Consider each of the dimensions of public communication noted previously—by the courts and by the investigators: Continue reading

Fighting Corruption With Art: Successfully Raising Public Awareness

Art is “one of the best societal mediators of difficult messages — it has always created a bridge between the comprehension and the expression of critical problems in society.” So declares the 10th International Anti-Corruption Conference’s website, which organized an art program against corruption. In keeping with that sentiment, last September the Anti-Corruption Organization of Thailand (ACT) organized a “museum of corruption,” a temporary exhibition at the Bangkok Art and Culture Centre intended to raise public awareness about the extent and costs of corruption. Thailand is not the first country to undertake such an initiative. Museums of corruption (actual museums, not just temporary exhibitions) already exist in Paraguay, Ukraine and the United States, and many other enterprises that use art as a tool for anticorruption education and action are flourishing worldwide. For instance, the Open Society Initiative for West Africa has recently launched a hip hop video against corruption in Liberia, while the Inter-American Development Bank organized a cartoon contest to promote awareness and understanding of the corruption phenomenon and its harm to development. More recently, Pakistani President Mamnoon Hussain called upon poets and intellectuals to write against corruption. Other major players in the anticorruption field that have organized artistic projects include Transparency International (see here and here) and the United Nations Development Program (UNDP). In additions to these institutionalized artistic anti-corruption projects, several countries have witnessed spontaneous public art displays – in the physical public domain, usually outside and accessible to all – to promote awareness and solidarity in fighting corruption (see for example in Afghanistan and South Africa).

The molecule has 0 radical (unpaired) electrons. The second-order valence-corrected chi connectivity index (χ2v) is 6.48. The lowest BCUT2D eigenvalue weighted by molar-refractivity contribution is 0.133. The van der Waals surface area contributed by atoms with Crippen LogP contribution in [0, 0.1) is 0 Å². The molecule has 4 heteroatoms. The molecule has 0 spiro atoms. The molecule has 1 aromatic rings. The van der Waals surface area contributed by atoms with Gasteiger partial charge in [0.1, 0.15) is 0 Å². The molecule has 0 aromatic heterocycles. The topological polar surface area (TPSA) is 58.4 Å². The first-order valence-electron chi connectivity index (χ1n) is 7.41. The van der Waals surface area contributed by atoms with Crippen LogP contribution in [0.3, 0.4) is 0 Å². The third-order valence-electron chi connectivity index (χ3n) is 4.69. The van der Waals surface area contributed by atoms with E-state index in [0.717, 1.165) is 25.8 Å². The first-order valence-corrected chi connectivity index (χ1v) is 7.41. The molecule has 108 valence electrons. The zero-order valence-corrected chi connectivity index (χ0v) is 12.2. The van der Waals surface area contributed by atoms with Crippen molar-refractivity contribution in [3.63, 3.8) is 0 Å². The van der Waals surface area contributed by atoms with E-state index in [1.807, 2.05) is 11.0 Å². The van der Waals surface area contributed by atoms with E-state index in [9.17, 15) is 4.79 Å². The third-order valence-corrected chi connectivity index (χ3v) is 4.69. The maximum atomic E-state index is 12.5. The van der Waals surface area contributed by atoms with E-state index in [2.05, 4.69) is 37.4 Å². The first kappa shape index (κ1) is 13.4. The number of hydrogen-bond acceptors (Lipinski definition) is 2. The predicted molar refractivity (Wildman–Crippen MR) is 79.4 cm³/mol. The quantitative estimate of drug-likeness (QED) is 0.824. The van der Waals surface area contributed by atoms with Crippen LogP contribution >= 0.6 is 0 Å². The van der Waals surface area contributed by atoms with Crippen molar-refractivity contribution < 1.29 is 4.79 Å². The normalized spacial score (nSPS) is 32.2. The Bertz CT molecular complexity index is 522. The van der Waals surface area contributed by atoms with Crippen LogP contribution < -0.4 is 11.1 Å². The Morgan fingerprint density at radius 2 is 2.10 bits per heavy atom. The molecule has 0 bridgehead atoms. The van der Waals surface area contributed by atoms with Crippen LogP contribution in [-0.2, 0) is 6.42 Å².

Understandably, some are skeptical of these initiatives, arguing that museums and temporary exhibitions are not the right forum to communicate on corruption (this was one of the criticisms of the Thai museum of corruption). One might worry that expressing anticorruption messages through cartoons and popular music won’t lead people to take the message seriously enough. (This would also be true when the artistic initiative takes a more humorous approach, as is the case for many of the anticorruption cartoons, as well as New York’s corruption museum.) And of course, nobody thinks that art initiatives on their own are enough. Yet while artistic initiatives will not by themselves solve the issue of corruption, these initiatives are not just a fad or a gimmick or a distraction. Indeed, there’s quite a bit of research indicating that these programs can be quite effective in raising public awareness on corruption. Continue reading